Survey Shows Impact of Recent Events on Law Students’ Plans

By Andrew Cohen

Findings from the newly-released Law School Survey of Student Engagement (LSSSE) indicate that law students are reshaping their professional plans in response to recent economic and political changes. The number of law students expecting to work in private firms dropped from 58 percent in 2008 to 50 percent last year, while the number of those who anticipate seeking public interest jobs rose from 29 to 33 percent.

Berkeley Law professor Rachel Moran—who just finished her term as president of the Association of American Law Schools—acknowledges that this may be nothing more than a pragmatic response to changing conditions in the legal marketplace. But with a massive influx of young people joining the political process in the 2008 Presidential campaign, Moran says the findings also “could reflect a renewed sense of responsibility at a time when our nation faces a number of daunting challenges.”

The LSSSE found, for example, that law schools substantially strengthened a commitment to serving the public good. Moran, who wrote the Foreword to the report, says young adults “had a sense that their future was at stake” during the election, and that “law students in all likelihood have shared this sense of urgency. Their training gives them a particularly useful set of tools to deal with the pressing issues that we face as a nation.”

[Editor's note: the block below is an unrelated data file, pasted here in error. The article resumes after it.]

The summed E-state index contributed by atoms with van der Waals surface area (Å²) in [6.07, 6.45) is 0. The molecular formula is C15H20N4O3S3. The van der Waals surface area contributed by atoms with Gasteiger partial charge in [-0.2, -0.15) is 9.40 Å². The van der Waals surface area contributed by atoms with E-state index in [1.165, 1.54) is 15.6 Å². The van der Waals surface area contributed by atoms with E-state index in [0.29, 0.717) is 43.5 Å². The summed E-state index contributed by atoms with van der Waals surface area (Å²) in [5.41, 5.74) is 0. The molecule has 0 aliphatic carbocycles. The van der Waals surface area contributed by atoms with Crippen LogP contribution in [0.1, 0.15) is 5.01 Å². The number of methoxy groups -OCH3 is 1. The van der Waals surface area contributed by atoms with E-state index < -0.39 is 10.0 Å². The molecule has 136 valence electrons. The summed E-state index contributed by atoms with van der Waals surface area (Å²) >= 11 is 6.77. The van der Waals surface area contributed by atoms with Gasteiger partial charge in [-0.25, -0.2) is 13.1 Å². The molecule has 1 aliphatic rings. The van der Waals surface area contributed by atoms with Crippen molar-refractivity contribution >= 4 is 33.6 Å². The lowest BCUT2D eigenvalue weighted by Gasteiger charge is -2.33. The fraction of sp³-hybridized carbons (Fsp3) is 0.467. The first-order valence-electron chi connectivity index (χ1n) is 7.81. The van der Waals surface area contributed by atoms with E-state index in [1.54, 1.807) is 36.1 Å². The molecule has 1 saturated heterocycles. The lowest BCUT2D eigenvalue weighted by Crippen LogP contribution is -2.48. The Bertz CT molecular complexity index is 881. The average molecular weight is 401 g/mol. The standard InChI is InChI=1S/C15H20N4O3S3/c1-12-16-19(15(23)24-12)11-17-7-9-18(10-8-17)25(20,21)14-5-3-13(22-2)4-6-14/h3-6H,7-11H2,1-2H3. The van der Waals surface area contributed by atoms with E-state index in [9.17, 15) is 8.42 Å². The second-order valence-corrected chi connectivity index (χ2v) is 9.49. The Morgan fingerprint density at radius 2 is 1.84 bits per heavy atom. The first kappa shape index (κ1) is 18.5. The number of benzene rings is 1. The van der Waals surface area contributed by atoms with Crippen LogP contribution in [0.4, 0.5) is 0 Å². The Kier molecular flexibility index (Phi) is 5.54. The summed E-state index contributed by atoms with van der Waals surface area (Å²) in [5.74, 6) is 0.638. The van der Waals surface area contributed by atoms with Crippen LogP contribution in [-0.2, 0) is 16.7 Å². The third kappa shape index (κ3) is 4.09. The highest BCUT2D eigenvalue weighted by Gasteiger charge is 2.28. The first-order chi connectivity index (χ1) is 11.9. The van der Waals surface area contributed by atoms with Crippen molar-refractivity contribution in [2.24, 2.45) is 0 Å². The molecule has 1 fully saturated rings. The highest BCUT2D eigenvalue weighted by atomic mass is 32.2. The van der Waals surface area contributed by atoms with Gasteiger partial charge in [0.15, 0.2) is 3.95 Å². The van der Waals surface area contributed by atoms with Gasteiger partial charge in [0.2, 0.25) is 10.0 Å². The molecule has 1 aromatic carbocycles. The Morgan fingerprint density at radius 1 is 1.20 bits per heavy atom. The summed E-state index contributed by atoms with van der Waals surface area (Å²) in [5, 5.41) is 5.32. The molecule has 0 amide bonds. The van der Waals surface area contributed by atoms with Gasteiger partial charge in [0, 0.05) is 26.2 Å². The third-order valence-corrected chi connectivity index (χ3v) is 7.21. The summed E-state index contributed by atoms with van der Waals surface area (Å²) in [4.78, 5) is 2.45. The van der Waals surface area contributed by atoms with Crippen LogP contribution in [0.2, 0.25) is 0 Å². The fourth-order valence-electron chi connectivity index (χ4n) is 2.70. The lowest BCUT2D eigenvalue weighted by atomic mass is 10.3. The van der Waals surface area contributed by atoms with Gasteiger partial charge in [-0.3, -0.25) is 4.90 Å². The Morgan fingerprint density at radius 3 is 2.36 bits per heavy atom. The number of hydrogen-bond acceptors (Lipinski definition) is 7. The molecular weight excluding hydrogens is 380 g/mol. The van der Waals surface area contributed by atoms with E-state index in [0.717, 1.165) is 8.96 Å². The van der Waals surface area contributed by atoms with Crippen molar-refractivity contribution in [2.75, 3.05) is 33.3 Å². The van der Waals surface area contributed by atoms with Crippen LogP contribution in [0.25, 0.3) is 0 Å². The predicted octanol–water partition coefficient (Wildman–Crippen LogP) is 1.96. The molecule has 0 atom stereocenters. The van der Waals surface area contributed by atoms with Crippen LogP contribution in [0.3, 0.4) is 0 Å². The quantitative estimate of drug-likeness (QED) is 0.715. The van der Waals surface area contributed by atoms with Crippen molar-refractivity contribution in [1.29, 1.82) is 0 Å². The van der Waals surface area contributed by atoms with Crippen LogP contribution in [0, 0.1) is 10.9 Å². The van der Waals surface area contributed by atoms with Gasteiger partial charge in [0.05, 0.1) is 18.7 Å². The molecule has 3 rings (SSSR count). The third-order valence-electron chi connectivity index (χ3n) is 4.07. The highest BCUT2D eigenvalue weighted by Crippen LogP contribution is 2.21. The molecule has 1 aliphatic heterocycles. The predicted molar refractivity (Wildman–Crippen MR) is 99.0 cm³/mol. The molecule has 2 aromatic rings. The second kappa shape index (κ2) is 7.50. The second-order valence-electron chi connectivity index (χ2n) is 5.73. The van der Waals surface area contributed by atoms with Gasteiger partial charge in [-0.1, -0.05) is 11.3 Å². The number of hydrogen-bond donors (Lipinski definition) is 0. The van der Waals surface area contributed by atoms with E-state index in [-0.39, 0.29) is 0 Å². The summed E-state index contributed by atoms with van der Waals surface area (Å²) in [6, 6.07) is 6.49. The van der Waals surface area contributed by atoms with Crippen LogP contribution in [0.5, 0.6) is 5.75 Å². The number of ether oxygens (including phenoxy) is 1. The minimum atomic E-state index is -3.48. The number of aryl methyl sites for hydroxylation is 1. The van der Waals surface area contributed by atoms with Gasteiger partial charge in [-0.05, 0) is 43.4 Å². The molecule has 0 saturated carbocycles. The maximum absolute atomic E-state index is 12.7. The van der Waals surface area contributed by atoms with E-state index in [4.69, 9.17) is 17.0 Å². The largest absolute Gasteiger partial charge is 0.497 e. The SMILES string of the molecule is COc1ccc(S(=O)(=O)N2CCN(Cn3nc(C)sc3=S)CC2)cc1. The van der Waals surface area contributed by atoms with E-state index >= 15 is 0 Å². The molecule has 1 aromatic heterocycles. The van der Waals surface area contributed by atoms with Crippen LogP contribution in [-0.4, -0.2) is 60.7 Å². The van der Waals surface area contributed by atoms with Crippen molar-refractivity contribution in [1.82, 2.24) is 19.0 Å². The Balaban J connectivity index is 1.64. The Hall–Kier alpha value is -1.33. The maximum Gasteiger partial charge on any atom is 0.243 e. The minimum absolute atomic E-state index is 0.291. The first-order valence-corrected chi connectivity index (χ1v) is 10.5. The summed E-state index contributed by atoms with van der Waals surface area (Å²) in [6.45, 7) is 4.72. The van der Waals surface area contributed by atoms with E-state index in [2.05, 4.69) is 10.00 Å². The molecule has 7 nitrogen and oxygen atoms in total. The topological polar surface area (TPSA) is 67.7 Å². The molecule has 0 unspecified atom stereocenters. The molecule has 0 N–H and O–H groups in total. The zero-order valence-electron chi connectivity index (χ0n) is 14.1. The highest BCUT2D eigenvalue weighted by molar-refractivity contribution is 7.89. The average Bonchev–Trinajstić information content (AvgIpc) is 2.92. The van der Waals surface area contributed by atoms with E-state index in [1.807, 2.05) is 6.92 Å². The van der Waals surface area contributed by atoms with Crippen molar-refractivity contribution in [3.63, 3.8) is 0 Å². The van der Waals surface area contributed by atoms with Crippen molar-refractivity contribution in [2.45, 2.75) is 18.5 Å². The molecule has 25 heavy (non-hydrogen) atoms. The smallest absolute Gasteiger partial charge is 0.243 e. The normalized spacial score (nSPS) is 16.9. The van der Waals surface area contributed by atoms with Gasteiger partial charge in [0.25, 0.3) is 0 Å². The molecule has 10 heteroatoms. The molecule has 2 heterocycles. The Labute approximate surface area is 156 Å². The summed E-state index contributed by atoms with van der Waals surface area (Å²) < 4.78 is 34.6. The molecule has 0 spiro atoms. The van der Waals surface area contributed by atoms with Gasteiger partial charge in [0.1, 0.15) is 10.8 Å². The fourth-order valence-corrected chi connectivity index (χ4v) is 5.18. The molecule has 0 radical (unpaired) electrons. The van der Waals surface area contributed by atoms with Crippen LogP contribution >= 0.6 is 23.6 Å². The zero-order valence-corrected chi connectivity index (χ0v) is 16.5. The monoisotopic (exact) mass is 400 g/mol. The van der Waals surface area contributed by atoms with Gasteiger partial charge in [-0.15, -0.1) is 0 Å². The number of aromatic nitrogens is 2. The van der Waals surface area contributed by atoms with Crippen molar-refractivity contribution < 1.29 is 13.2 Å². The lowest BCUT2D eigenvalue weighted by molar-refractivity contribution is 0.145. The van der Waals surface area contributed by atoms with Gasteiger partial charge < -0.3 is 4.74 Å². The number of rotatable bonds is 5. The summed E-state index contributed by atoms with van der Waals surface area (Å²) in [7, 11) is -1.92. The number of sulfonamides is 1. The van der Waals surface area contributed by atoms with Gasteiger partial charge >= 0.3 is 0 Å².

The annual survey—which gathered information from more than 26,000 law students at 82 law schools—helps law schools analyze their approach to student learning, evaluate their performance compared to other schools, and target ways to improve their legal training.

Other notable LSSSE findings: the proportion of students expecting to graduate with over $120,000 in law-school loans has increased from 18 percent to 29 percent over the past three years; male students are more likely than female students to receive verbal feedback from instructors; and students involved in co-curricular activities are more likely to prepare for class—and derive more satisfaction from law school—than those not involved in such endeavors.

“Despite concerns that co-curricular activities compete with academics for students’ attention, there does not seem to be a tradeoff but instead a synergy between experiences inside and outside of the classroom,” Moran says. “Students who get involved with journals and organizations appear to be engaged by their law school experience and committed to getting the most out of it.”